2. What's the First Step to Getting a Government Contract?
First you need to lay the groundwork. You can’t just jump right into a federal contract—you need to do some groundwork first. In order to qualify for any federal government opportunity, you will need to be registered in the System for Award Management, or SAM, and receive a Unique Entity Identifier (UEI).
SAM is the official website of the U.S. government. There is no cost to use SAM. You can use this site for free to:
- Register to do business with the U.S. government
- Update or renew your entity registration
- Check status of an entity registration
- Search for entity registration and exclusion records
- Find relevant government opportunities
Be careful of scammers when utilizing SAM.gov. There are a lot of companies that will send out emails saying that you need to pay to update or change information in SAM.gov, but this is not the case. Be wary of scam emails.
3. What’s the Best Way to Find Government Opportunities?
There are several different ways you can find opportunities to do business with the government. We recommend becoming part of the GSA Schedules program (also referred to as MAS program). GSA works with industry partners to make sure they are compliant with basic federal regulations and policies and offer goods and services at fair and reasonable prices. This partnership allows agencies to use streamlined ordering procedures to purchase, saving all parties time and money, making it a preferred contract vehicle for federal agencies.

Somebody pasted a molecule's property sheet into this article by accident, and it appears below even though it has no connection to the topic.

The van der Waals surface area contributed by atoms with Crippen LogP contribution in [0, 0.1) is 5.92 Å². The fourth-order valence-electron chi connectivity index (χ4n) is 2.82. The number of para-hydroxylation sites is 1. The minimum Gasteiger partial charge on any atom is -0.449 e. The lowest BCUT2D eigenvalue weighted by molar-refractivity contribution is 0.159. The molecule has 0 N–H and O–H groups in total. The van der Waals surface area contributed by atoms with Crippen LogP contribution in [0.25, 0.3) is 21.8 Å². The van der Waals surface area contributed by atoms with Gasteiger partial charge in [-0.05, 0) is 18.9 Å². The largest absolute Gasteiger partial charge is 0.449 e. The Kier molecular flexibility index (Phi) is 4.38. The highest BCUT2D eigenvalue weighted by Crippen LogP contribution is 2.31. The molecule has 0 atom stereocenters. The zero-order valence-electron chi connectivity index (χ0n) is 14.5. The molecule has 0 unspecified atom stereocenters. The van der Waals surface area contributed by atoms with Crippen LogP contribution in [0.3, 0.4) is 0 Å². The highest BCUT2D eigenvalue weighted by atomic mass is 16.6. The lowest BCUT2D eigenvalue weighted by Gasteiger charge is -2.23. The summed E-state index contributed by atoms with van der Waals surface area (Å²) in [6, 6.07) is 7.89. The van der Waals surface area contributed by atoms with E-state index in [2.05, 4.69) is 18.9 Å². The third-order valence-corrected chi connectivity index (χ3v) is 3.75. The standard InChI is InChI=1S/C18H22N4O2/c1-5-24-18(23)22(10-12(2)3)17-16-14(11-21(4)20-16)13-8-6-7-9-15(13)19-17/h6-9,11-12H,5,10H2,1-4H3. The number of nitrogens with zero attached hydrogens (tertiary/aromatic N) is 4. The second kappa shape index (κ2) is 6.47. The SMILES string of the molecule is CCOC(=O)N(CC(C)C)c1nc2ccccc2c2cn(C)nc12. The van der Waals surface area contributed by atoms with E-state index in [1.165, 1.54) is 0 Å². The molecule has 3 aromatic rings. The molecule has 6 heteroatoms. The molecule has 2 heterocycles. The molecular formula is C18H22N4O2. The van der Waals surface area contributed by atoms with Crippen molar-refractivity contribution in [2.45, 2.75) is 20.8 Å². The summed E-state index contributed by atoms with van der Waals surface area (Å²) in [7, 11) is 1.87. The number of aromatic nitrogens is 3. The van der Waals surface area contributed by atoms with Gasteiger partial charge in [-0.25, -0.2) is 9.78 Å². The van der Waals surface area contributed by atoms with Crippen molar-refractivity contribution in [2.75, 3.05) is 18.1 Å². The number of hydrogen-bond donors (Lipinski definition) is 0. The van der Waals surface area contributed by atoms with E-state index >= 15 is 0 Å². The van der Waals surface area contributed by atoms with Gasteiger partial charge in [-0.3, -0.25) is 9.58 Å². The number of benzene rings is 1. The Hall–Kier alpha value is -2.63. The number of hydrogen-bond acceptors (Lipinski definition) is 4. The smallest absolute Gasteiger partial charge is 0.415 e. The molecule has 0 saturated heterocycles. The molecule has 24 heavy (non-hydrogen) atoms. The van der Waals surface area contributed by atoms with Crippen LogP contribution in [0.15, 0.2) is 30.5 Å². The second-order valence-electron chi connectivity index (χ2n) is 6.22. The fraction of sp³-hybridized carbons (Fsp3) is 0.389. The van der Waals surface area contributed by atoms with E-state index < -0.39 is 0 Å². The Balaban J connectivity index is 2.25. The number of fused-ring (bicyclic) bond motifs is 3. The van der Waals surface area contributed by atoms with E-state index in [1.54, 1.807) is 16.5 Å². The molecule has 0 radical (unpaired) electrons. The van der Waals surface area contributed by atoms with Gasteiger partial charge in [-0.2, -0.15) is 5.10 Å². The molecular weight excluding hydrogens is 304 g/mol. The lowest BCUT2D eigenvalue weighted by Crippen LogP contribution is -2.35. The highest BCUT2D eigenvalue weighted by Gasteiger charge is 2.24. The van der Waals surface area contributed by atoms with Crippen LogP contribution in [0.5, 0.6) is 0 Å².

You can also search the Contract Opportunities Search Tool on SAM.gov find other government contracting opportunities. View procurement notices from federal contracting offices to find opportunities to bid for federal business. These include pre-solicitation notices, solicitation notices, award notices and sole source notices.
4. Which Acquisition Tool is Best?
While you can sell to the government without a GSA Contract, federal agencies prefer to use GSA Schedule contracts over the alternatives due to the guarantee that vendors are selling their products and/or services at the best rates, and the vendor offerings are compliant with federal government regulations.